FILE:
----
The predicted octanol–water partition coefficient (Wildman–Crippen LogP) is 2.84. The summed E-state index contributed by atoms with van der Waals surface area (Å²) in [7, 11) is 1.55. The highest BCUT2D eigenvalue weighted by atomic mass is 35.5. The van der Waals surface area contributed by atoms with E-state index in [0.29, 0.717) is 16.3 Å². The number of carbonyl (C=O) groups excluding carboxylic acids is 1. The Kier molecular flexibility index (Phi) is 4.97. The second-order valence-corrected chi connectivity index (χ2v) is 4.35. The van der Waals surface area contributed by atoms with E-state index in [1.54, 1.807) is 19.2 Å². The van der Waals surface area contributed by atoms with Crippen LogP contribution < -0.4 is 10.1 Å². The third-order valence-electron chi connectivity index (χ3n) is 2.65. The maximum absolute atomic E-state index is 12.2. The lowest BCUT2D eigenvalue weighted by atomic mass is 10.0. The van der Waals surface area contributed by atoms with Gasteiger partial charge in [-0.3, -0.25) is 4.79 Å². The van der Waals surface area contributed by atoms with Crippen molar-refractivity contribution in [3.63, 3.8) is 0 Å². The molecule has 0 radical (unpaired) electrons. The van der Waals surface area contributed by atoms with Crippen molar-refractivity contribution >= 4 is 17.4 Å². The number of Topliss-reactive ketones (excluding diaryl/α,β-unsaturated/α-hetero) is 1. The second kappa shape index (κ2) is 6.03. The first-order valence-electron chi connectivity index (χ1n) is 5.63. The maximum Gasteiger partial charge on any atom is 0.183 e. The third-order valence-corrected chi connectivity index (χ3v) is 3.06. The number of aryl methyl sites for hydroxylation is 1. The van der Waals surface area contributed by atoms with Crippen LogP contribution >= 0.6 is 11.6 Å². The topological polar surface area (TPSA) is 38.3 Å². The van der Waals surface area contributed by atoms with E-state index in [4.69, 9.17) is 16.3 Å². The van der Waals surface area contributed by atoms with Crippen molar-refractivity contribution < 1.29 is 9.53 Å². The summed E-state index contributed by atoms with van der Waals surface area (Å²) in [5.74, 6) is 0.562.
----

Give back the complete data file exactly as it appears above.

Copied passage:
The predicted octanol–water partition coefficient (Wildman–Crippen LogP) is 2.84. The summed E-state index contributed by atoms with van der Waals surface area (Å²) in [7, 11) is 1.55. The highest BCUT2D eigenvalue weighted by atomic mass is 35.5. The van der Waals surface area contributed by atoms with E-state index in [0.29, 0.717) is 16.3 Å². The number of carbonyl (C=O) groups excluding carboxylic acids is 1. The Kier molecular flexibility index (Phi) is 4.97. The second-order valence-corrected chi connectivity index (χ2v) is 4.35. The van der Waals surface area contributed by atoms with E-state index in [1.54, 1.807) is 19.2 Å². The van der Waals surface area contributed by atoms with Crippen LogP contribution < -0.4 is 10.1 Å². The third-order valence-electron chi connectivity index (χ3n) is 2.65. The maximum absolute atomic E-state index is 12.2. The lowest BCUT2D eigenvalue weighted by atomic mass is 10.0. The van der Waals surface area contributed by atoms with Gasteiger partial charge in [-0.3, -0.25) is 4.79 Å². The van der Waals surface area contributed by atoms with Crippen molar-refractivity contribution in [3.63, 3.8) is 0 Å². The molecule has 0 radical (unpaired) electrons. The van der Waals surface area contributed by atoms with Crippen molar-refractivity contribution >= 4 is 17.4 Å². The number of Topliss-reactive ketones (excluding diaryl/α,β-unsaturated/α-hetero) is 1. The second kappa shape index (κ2) is 6.03. The first-order valence-electron chi connectivity index (χ1n) is 5.63. The maximum Gasteiger partial charge on any atom is 0.183 e. The third-order valence-corrected chi connectivity index (χ3v) is 3.06. The number of aryl methyl sites for hydroxylation is 1. The van der Waals surface area contributed by atoms with Crippen LogP contribution >= 0.6 is 11.6 Å². The topological polar surface area (TPSA) is 38.3 Å². The van der Waals surface area contributed by atoms with E-state index in [4.69, 9.17) is 16.3 Å². The van der Waals surface area contributed by atoms with Crippen molar-refractivity contribution < 1.29 is 9.53 Å². The summed E-state index contributed by atoms with van der Waals surface area (Å²) in [5.74, 6) is 0.562.